The so-called ‘Satanic Panic’ of the Eighties (with some fallout in the following decade) is a curious phenomenon – one born out of a collision of new media, psychiatry, pop-psychiatry and pop culture. It’s one of those things which could – and did – run and run, borne aloft by its ‘hidden’ status (how do you disprove a secret?) and of course its seductive promise of illicit sex, cult activity, crime and murder – all available for concerned parties to enjoy, whilst simultaneously fretting and disdaining it all, of course. Various theses and books on the subject have appeared piecemeal over the years, but never before has there been such an exhaustive examination of the phenomenon as offered by the recent FAB Press release Satanic Panic – a book which brings together a number of commentators and invites them to offer their expertise on the topic in their own particular styles and from their own perspectives.
The tone is set by editor Kier-La Janisse, who makes some good points contextualising the Satanic Panic hooey via her rundown of the rise of suburban occultism during the 70s, added to by changing home lives which affected teenagers; the rise of the ‘latch-key kid’ provided ample opportunity for worried parents and neighbours to wonder just what the hell these kids were getting up to. This material is quite weighty with Janisse’s own personal confessions about her own past situations – which, personally, made me feel a little awkward, as if someone was blurting out details of their own traumas mid-way through an otherwise neutral conversation. However, Janisse makes a very interesting key point elsewhere here, and one which is echoed by Adrian Mack at the end of the book: just because we can safely debunk one conspiracy theory, doesn’t mean that there are none, and successfully identifying one fertile seam of bullshit does not mean that we are immune to bullshit ever after. It’s an important element of context here and a point which definitely deserved to be made.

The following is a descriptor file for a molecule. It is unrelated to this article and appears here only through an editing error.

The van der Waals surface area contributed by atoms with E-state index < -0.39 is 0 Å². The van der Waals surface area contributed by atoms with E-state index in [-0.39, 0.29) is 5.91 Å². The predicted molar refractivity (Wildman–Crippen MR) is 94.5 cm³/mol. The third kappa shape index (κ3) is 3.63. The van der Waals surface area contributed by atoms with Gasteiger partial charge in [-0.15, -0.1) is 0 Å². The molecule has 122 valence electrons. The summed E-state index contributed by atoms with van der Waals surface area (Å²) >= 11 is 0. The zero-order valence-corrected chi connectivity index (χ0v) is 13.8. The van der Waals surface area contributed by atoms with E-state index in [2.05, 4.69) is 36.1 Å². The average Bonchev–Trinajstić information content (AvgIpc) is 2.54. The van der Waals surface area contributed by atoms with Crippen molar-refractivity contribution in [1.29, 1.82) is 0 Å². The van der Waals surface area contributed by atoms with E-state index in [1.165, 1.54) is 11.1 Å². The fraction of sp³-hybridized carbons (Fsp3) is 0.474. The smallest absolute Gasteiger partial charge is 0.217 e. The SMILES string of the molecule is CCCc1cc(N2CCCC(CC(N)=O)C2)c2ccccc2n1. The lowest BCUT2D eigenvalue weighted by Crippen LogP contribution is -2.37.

A foreword by Feral House’s Adam Palfrey is a charming entry in the book – Palfrey is a lively but self-critical man who discusses his work with Church of Satan’s Anton La Vey (whose daughter, you may well have seen, mounted a brave but unfortunately hobbled defence of her father’s church on the chat show host Geraldo’s special episode, ‘Exposing Satan’s Underground’). Palfrey clearly liked and respected La Vey, and correctly, I think, identified him as a nostalgist: many of his followers seem to adopt La Vey’s beloved mores but forget that he had molded his own world to his own predilections.